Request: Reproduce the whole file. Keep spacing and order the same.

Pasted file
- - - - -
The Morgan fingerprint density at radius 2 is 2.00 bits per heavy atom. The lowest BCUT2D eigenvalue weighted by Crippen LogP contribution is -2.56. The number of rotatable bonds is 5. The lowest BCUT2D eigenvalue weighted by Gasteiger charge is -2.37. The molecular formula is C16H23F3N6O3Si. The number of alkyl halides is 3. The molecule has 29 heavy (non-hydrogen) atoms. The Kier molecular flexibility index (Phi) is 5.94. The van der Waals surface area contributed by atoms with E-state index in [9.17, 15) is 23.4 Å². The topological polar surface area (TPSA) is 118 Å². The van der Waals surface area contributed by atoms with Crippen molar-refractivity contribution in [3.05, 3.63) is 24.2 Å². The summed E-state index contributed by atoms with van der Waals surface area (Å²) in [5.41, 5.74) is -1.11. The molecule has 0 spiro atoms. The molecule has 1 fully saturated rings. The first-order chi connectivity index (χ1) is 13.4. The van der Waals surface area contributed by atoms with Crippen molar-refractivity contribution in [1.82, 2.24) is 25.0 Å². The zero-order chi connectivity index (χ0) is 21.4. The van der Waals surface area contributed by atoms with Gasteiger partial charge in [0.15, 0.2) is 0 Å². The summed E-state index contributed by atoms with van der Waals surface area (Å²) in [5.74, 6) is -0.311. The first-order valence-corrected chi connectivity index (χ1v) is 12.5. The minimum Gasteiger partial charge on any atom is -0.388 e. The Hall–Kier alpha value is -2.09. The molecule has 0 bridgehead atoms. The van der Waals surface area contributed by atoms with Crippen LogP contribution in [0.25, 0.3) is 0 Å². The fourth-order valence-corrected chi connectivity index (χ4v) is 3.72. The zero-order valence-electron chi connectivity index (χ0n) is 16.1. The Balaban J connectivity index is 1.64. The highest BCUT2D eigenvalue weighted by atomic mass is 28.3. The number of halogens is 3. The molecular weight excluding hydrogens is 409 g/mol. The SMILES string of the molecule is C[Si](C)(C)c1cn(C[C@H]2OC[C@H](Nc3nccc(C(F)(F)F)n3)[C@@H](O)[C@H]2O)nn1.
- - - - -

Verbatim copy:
The Morgan fingerprint density at radius 2 is 2.00 bits per heavy atom. The lowest BCUT2D eigenvalue weighted by Crippen LogP contribution is -2.56. The number of rotatable bonds is 5. The lowest BCUT2D eigenvalue weighted by Gasteiger charge is -2.37. The molecular formula is C16H23F3N6O3Si. The number of alkyl halides is 3. The molecule has 29 heavy (non-hydrogen) atoms. The Kier molecular flexibility index (Phi) is 5.94. The van der Waals surface area contributed by atoms with E-state index in [9.17, 15) is 23.4 Å². The topological polar surface area (TPSA) is 118 Å². The van der Waals surface area contributed by atoms with Crippen molar-refractivity contribution in [3.05, 3.63) is 24.2 Å². The summed E-state index contributed by atoms with van der Waals surface area (Å²) in [5.41, 5.74) is -1.11. The molecule has 0 spiro atoms. The molecule has 1 fully saturated rings. The first-order chi connectivity index (χ1) is 13.4. The van der Waals surface area contributed by atoms with Crippen molar-refractivity contribution in [1.82, 2.24) is 25.0 Å². The zero-order chi connectivity index (χ0) is 21.4. The van der Waals surface area contributed by atoms with Gasteiger partial charge in [0.15, 0.2) is 0 Å². The summed E-state index contributed by atoms with van der Waals surface area (Å²) in [5.74, 6) is -0.311. The first-order valence-corrected chi connectivity index (χ1v) is 12.5. The minimum Gasteiger partial charge on any atom is -0.388 e. The Hall–Kier alpha value is -2.09. The molecule has 0 bridgehead atoms. The van der Waals surface area contributed by atoms with Crippen LogP contribution in [0.25, 0.3) is 0 Å². The fourth-order valence-corrected chi connectivity index (χ4v) is 3.72. The zero-order valence-electron chi connectivity index (χ0n) is 16.1. The Balaban J connectivity index is 1.64. The highest BCUT2D eigenvalue weighted by atomic mass is 28.3. The number of halogens is 3. The molecular weight excluding hydrogens is 409 g/mol. The SMILES string of the molecule is C[Si](C)(C)c1cn(C[C@H]2OC[C@H](Nc3nccc(C(F)(F)F)n3)[C@@H](O)[C@H]2O)nn1.